”Write what you know” is a common refrain in creative writing and manuals, and this situation sheds light on what happens when someone attempts to write a story based on a reality they do not fully understand. K’Naan is Somali, but there is no universal Somali diasporic experience; he comes to this community as a fellow Somali and wishes to yield that shared ethnic identity in order to gain access and power. K’Naan knows nothing of this community, what we have endured and what we encounter on a daily basis, given the focus for the series, the way he approached this community and the manner with which he has interacted with us since his arrival. Our aim for these questions and discussions is to prevent the Somali community of Minneapolis from enduring a public shaming at the hands of the media, and to share more publicly, what we collectively heard last week.
Given the lack of clarity around some basic questions coupled with ongoing concerns, a broad swath of the Somali community remains enraged about this series, which does not reflect us despite being based on our community. It seems like HBO and K’naan think that we’re an amorphous mass that is unable to distinguish thoughtful, nuanced TV from sensationalist garbage. This community has lived under the constant threat of media scrutiny and Islamophobia for years. We have endured enough and want to be seen for our humanity without disproportionately being labeled violent – and without HBO and K’naan building their fortunes on our suffering or an irrational fear of Somalis and Muslims.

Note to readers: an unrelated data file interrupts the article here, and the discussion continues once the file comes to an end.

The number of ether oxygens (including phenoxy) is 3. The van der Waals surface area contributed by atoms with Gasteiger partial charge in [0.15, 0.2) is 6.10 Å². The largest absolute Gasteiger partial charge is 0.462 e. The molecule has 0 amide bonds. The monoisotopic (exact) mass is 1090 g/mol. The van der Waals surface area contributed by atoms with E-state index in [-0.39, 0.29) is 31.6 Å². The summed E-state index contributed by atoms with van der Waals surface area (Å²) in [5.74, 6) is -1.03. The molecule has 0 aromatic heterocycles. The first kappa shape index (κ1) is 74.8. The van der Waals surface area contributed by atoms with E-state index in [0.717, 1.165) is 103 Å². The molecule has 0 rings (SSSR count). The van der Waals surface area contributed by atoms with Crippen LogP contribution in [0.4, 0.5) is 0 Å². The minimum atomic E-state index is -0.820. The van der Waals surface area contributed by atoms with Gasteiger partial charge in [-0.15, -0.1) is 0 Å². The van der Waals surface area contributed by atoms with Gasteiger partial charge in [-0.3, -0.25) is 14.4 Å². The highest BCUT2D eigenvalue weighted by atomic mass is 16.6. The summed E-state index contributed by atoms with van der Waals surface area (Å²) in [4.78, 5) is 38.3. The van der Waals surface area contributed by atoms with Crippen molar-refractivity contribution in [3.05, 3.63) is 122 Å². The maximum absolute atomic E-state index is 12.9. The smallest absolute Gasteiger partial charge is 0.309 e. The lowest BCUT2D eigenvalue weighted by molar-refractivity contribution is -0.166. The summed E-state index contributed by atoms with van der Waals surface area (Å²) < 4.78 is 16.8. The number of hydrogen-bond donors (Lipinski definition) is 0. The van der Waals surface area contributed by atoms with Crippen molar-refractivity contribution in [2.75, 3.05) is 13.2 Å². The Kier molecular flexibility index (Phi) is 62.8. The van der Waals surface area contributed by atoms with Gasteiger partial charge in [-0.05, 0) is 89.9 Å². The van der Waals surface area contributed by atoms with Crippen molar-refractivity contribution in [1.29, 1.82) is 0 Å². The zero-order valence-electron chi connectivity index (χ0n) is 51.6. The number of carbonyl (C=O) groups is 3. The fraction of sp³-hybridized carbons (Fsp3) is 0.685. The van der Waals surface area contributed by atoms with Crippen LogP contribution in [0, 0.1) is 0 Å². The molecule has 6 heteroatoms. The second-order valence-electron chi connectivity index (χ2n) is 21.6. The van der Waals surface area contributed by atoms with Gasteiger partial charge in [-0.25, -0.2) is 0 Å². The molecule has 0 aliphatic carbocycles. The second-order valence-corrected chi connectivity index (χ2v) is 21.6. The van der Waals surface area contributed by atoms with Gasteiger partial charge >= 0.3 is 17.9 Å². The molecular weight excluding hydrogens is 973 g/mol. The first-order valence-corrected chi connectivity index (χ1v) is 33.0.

- Sign the petition to HBO and K’naan.
- Share this letter with your network.
- Call Minnesota Public Housing Authority, (612) 342-1400 and let them know that filming in predominantly Somali public housing is inappropriate and an exploitation of Somalis who rely on Public Housing.
- Call Governor Dayton, 651-201-3400 or 1-800-657-3717 and thank him for his strong support of Minnesota’s Somali and Muslim communities. Ask him to continue that support by ensuring that no public resources are spent on a project that will further stigmatize Somali Minnesotans.
- Tweet to Governor Dayton, HBO, K'Naan and let them know why you are opposed to this project using the hashtag #DearHBO
- Support existing Somali community initiatives that push back against criminalization and state-sanctioned violence, including initiatives such as #CmeNotCVE, #CVESpeakOUT, Somali youth groups, Young Muslim Collective. Actively engage with Somali-American communities and find ways to leverage your privilege to amplify Somali voices.